People cling to their own ideas. When they create something new, they’d like their own ideas to prevail. But while some of this may be put down to ego, there may be something else at work here, a kind of conceptual blindness. Possessed by their own vision of the world, they simply can’t see any other way of looking at it.
I mean this literally. And to make this literal truth plain to see, I created a piece for San Francisco’s Exploratorium Museum called [Inkblot Projections]. A Rorschach-like inkblot comes easily enough if you splatter ink on a piece of paper, and then blot it by folding it in half to form a bisymmetrical abstraction. When you hold up the resulting image, you and everyone around you will always start seeing things in it. The trick is, you won’t be seeing the same things. Where you see a mother’s face, someone else sees a lunar landscape, while another sees a merry-go-round, and a third a Petri dish – the variations are amazing. But more so is the fact that once you’ve interpreted the image your way, it’s really hard to make it out the way someone else has, even if he or she explains it to you. You are conceptually blind to this new composition, because you’ve already composed it yourself; before you can start to see it anew, you have to decompose it back down to its abstract elements.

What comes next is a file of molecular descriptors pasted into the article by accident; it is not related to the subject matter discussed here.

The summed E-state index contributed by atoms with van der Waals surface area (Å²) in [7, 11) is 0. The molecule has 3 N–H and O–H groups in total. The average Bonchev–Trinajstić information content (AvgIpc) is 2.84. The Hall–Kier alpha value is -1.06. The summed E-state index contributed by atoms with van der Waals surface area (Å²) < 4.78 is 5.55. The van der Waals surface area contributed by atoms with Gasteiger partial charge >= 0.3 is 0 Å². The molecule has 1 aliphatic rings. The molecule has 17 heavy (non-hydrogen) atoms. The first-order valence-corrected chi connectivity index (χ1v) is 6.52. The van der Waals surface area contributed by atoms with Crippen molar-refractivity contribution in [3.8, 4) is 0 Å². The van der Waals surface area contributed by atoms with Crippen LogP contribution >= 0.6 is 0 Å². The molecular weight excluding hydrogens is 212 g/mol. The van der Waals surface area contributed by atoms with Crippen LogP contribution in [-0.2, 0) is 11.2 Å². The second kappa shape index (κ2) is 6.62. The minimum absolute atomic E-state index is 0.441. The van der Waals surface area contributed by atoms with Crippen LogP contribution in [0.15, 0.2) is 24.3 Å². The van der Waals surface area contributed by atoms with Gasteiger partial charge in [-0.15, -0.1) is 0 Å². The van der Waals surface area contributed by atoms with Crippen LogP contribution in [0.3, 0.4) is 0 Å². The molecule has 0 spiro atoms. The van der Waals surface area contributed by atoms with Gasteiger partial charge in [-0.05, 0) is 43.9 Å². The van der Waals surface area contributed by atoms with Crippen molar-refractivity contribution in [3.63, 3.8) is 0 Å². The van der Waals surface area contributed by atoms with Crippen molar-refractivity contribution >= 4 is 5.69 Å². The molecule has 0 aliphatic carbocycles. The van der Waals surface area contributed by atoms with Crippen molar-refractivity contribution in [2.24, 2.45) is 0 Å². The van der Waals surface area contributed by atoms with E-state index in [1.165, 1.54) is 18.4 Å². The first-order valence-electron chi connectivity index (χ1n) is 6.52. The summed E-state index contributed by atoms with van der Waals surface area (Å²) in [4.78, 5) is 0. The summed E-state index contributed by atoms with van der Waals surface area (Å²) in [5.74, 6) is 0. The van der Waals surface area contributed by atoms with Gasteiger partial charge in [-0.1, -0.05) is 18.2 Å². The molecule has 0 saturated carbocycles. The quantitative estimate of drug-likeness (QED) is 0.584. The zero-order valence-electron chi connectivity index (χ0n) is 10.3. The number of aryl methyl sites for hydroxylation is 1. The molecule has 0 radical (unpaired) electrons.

In Inkblot Projections, animation aids you in this de- and re-composition. For each of five inkblots, five different voices guide you through distinct ways of interpreting that image, with the corresponding blots highlighting in the simplest possible way as they’re mentioned. What results is a fantastic symphony of contrasting voices, stories, and visions.
All of which illustrates another aspect of collaboration, the only point of which is to create what you could not conceivably envision yourself.